“Active Management” is investment management that is continually turning over rocks to find investments that other investment managers are unwilling to invest in or simply just don’t see.
They are willing to do a lot of digging to find undiscovered or misunderstood investment gems.
They generally invest in a concentrated list of approximately 20 to 35 investments giving them enough diversification to be truly diversified and reduce risk but not too much to be “de-worsified” (risk is the same but you get lower returns)
If they find another business to invest in, they compare it to all the others they hold. If they buy shares in this new found business, they sell the least attractive. I call this Disciplined Scrutiny & Discernment.
They meet with the management of the businesses they own because they see themselves as “buyers of businesses rather than renters of stock”. When they find an excellent business and can buy shares of it at a good price, they buy it with conviction. They can do that because they have gained a very deep understanding of the business and are convinced that it will do very well over the long term.
If they have cash in their portfolio and can’t find an excellent business to buy at a reasonable price, they keep looking until they find one or the price of one of their existing holdings get’s temporarily, bargain priced again.
During that “long term” though, they don’t just hold the shares of that business forever. They take advantage of the sometimes, significant price changes in what people are willing to pay for the shares of the business. They know that many others will finally realize what a good business it is, how much money it is making and will invest also. This will push the share price of the business higher and higher, most often much beyond what the business is truly worth. This is when active management, will sell part or all of their shares in the business knowing that an event will materialize, soon bringing the price back down to more realistic levels. At this time they become buyers again. They can do this because human nature gives us many more reactive investors than disciplined ones. Discipline takes continual effort to stay disciplined. The reactors, never really understood the business they are buying or really know what it is truly worth (they just think it is worth what the market will pay which is dangerously wrong) so when the economic environment seems uncertain, another investment story is widely told or the company runs into a short term but fixable problem, the shares of this excellent business are sold indiscriminately and the active manager takes advantage of the emotional reactions by the “reactors”.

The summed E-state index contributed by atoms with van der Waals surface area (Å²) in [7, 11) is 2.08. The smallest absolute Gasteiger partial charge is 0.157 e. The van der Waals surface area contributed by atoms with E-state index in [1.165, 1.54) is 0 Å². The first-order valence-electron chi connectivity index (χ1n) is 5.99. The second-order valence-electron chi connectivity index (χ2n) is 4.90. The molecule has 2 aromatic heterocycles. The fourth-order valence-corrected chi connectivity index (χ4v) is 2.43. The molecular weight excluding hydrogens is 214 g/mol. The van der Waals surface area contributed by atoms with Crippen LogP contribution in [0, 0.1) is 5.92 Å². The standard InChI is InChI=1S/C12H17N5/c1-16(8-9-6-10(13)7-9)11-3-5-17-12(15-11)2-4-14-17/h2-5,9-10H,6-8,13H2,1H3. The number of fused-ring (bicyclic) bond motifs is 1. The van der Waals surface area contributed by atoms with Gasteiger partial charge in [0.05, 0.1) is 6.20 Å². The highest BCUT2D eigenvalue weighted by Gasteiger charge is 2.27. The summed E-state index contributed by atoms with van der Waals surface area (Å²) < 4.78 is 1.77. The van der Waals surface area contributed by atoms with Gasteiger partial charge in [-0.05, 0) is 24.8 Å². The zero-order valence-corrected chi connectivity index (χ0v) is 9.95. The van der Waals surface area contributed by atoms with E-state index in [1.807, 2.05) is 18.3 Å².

The majority of the investment management available to investors today are not truly active and this percentage of active investment managers vs “index huggers” (measured by “Active Share”) has steadily widened. The vast majority of what many people think are active managers, are simply “index huggers”. These are investment managers that simply sit at their desk, look at their computer screens, read the research that is widely available and buy what everyone else is buying which is most of the companies in a particular stock index (ie TSX, DOW, S&P500 etc). They do this for fear of losing their jobs with the firms they are with. If they know they will perform like everyone else how could they get fired?
An active manager is willing to have the investment portfolio they manage on behalf of investors like you and me, look very different than everyone else. They are doing the digging and through that very thorough process, are finding businesses that are under appreciated. Through their deep, proprietary research and and active management, the end result can only be to produce returns that are better with less risk, than a faux active manager or index investment can produce. That case is actually more evident today than ever before which is why I selectively choose highly talented (as voiced by their peers and mentors and clearly evident in their results) active investment management for my client’s portfolios and for mine.